Crucial Minutia
it's the little things...

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Courtney E. Martin
Composing a Life: Crackberries
5 Comments | posted April 24th, 2007 at 12:19 am by Courtney E. Martin

So I’m having dinner with my incredibly smart and kind Harvard Med School buddy the other night and she tells me about one of her most mysterious cases as of late. A woman came in with a very strange discoloration on her right forearm. No one could figure out what had caused it–psoriasis, skin cancer, alien kiss? Not in the least. It turns out that the woman had severe tendonitis from scrolling through her Blackberry so obsessively, so often. A previous doc had given her a shot of something to relieve the pain and she had gone right back to scrolling, creating an even more serious reaction.

Seriously? Are we a culture of workaholics so dependent on our technological doo-hickeys (to make us feel important) that we can’t call it quits when our appendages turn funny colors and stop working?

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Cristina Pippa
All the World: Spread the Word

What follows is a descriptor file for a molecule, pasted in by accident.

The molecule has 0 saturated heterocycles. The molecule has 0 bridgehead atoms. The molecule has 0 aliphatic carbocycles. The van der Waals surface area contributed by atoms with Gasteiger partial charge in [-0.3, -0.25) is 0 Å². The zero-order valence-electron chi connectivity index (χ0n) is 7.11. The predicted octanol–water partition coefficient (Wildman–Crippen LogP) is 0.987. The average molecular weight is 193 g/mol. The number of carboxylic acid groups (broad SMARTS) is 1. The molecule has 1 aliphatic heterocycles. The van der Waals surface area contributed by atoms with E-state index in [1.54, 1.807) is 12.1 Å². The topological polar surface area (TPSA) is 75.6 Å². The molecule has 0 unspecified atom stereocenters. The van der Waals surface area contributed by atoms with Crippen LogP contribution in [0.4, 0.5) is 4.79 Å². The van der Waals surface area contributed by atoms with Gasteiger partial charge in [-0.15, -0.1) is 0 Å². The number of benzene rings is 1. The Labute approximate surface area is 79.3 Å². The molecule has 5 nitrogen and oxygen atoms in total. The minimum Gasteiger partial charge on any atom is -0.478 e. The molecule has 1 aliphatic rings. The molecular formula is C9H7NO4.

2 Comments | posted April 19th, 2007 at 09:40 am by Cristina Pippa

Court's book

“She really inspired me. I still call her Professor.”

So many of us thought of women and girls we know, and maybe ourselves, who too easily identify with Perfect Girls, Starving Daughters: The Frightening New Normalcy of Hating Your Body. If only we could have fit hundreds more of them and the men who love them into the narrow Lower East Side bar where one of our favorite Crucial Minutists read passages from her newly released book.

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Kate Torgovnick
You Can’t Make This Stuff Up: Sketchy Tax Folks
2 Comments | posted April 17th, 2007 at 04:56 pm by Kate Torgovnick

So taxes are due tonight at midnight, and in honor of this special occasion, I thought I’d share a story. About three years ago, I asked a friend at work is she had an accountant she recommended. She gave me the name of a friend of a friend from college named Bill, now a CPA. I gave him a call and he sounded great over the phone—he was only going to charge me $100 bucks for his services. You know, the friend discount. I faxed him all my documents.

Since Bill lived in Queens, he often took trips to Manhattan, stopping by the offices of his clients so they could sign their tax returns. I was expecting to get a call from Reception any minute when instead my cell phone rang. “I can’t find anywhere to park,” said Bill. “Do you mind meeting me at my car?” Since he’s a friend of a friend I said yes.